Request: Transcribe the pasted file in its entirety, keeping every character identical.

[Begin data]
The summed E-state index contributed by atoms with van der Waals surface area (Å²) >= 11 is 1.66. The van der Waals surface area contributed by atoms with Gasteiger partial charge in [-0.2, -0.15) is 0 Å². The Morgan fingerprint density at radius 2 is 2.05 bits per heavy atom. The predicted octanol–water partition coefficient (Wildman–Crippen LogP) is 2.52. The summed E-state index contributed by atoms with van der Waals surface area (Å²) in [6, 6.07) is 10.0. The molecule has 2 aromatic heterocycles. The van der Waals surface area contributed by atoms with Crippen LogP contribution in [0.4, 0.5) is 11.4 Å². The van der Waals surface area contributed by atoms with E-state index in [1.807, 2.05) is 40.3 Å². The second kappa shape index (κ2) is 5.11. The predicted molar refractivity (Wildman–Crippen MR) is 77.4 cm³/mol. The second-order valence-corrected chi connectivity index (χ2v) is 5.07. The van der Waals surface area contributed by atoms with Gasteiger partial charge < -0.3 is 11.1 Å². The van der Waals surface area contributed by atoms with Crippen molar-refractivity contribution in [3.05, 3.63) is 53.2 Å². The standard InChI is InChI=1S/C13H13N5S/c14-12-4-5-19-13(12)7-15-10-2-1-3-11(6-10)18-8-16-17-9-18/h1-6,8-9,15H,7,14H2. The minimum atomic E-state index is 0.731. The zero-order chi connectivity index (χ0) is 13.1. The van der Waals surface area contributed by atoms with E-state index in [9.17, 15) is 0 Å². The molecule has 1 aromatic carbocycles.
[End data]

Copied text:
The summed E-state index contributed by atoms with van der Waals surface area (Å²) >= 11 is 1.66. The van der Waals surface area contributed by atoms with Gasteiger partial charge in [-0.2, -0.15) is 0 Å². The Morgan fingerprint density at radius 2 is 2.05 bits per heavy atom. The predicted octanol–water partition coefficient (Wildman–Crippen LogP) is 2.52. The summed E-state index contributed by atoms with van der Waals surface area (Å²) in [6, 6.07) is 10.0. The molecule has 2 aromatic heterocycles. The van der Waals surface area contributed by atoms with Crippen LogP contribution in [0.4, 0.5) is 11.4 Å². The van der Waals surface area contributed by atoms with E-state index in [1.807, 2.05) is 40.3 Å². The second kappa shape index (κ2) is 5.11. The predicted molar refractivity (Wildman–Crippen MR) is 77.4 cm³/mol. The second-order valence-corrected chi connectivity index (χ2v) is 5.07. The van der Waals surface area contributed by atoms with Gasteiger partial charge < -0.3 is 11.1 Å². The van der Waals surface area contributed by atoms with Crippen molar-refractivity contribution in [3.05, 3.63) is 53.2 Å². The standard InChI is InChI=1S/C13H13N5S/c14-12-4-5-19-13(12)7-15-10-2-1-3-11(6-10)18-8-16-17-9-18/h1-6,8-9,15H,7,14H2. The minimum atomic E-state index is 0.731. The zero-order chi connectivity index (χ0) is 13.1. The van der Waals surface area contributed by atoms with E-state index in [9.17, 15) is 0 Å². The molecule has 1 aromatic carbocycles.